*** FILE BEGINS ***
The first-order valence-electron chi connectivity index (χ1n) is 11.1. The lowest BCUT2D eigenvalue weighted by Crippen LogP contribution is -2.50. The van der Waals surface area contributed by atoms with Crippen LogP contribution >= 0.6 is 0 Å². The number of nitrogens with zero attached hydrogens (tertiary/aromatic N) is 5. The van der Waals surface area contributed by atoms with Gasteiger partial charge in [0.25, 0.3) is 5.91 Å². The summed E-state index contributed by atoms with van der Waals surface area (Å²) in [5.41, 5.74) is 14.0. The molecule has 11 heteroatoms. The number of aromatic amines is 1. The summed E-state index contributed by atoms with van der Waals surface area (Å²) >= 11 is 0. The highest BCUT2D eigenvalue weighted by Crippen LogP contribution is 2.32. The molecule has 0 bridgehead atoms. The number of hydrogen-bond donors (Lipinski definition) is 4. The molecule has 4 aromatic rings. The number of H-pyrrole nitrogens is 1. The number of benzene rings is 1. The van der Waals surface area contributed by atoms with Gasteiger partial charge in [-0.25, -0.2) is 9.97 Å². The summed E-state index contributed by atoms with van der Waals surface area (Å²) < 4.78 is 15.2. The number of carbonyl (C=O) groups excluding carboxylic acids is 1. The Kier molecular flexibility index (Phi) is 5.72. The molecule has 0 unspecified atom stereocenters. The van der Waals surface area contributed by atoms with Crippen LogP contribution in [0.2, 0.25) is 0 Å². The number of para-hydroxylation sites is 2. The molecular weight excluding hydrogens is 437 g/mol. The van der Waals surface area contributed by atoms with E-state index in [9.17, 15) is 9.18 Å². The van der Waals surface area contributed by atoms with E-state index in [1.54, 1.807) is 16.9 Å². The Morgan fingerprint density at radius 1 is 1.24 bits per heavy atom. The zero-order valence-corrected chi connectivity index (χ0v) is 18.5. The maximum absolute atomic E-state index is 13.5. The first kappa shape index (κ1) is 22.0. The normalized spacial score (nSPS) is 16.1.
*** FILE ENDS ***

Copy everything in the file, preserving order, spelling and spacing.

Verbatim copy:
The first-order valence-electron chi connectivity index (χ1n) is 11.1. The lowest BCUT2D eigenvalue weighted by Crippen LogP contribution is -2.50. The van der Waals surface area contributed by atoms with Crippen LogP contribution >= 0.6 is 0 Å². The number of nitrogens with zero attached hydrogens (tertiary/aromatic N) is 5. The van der Waals surface area contributed by atoms with Gasteiger partial charge in [0.25, 0.3) is 5.91 Å². The summed E-state index contributed by atoms with van der Waals surface area (Å²) in [5.41, 5.74) is 14.0. The molecule has 11 heteroatoms. The number of aromatic amines is 1. The summed E-state index contributed by atoms with van der Waals surface area (Å²) >= 11 is 0. The highest BCUT2D eigenvalue weighted by Crippen LogP contribution is 2.32. The molecule has 0 bridgehead atoms. The number of hydrogen-bond donors (Lipinski definition) is 4. The molecule has 4 aromatic rings. The number of H-pyrrole nitrogens is 1. The number of benzene rings is 1. The van der Waals surface area contributed by atoms with Gasteiger partial charge in [-0.25, -0.2) is 9.97 Å². The summed E-state index contributed by atoms with van der Waals surface area (Å²) < 4.78 is 15.2. The number of carbonyl (C=O) groups excluding carboxylic acids is 1. The Kier molecular flexibility index (Phi) is 5.72. The molecule has 0 unspecified atom stereocenters. The van der Waals surface area contributed by atoms with Crippen LogP contribution in [0.2, 0.25) is 0 Å². The number of para-hydroxylation sites is 2. The molecular weight excluding hydrogens is 437 g/mol. The van der Waals surface area contributed by atoms with E-state index in [9.17, 15) is 9.18 Å². The van der Waals surface area contributed by atoms with E-state index in [1.54, 1.807) is 16.9 Å². The Morgan fingerprint density at radius 1 is 1.24 bits per heavy atom. The zero-order valence-corrected chi connectivity index (χ0v) is 18.5. The maximum absolute atomic E-state index is 13.5. The first kappa shape index (κ1) is 22.0. The normalized spacial score (nSPS) is 16.1.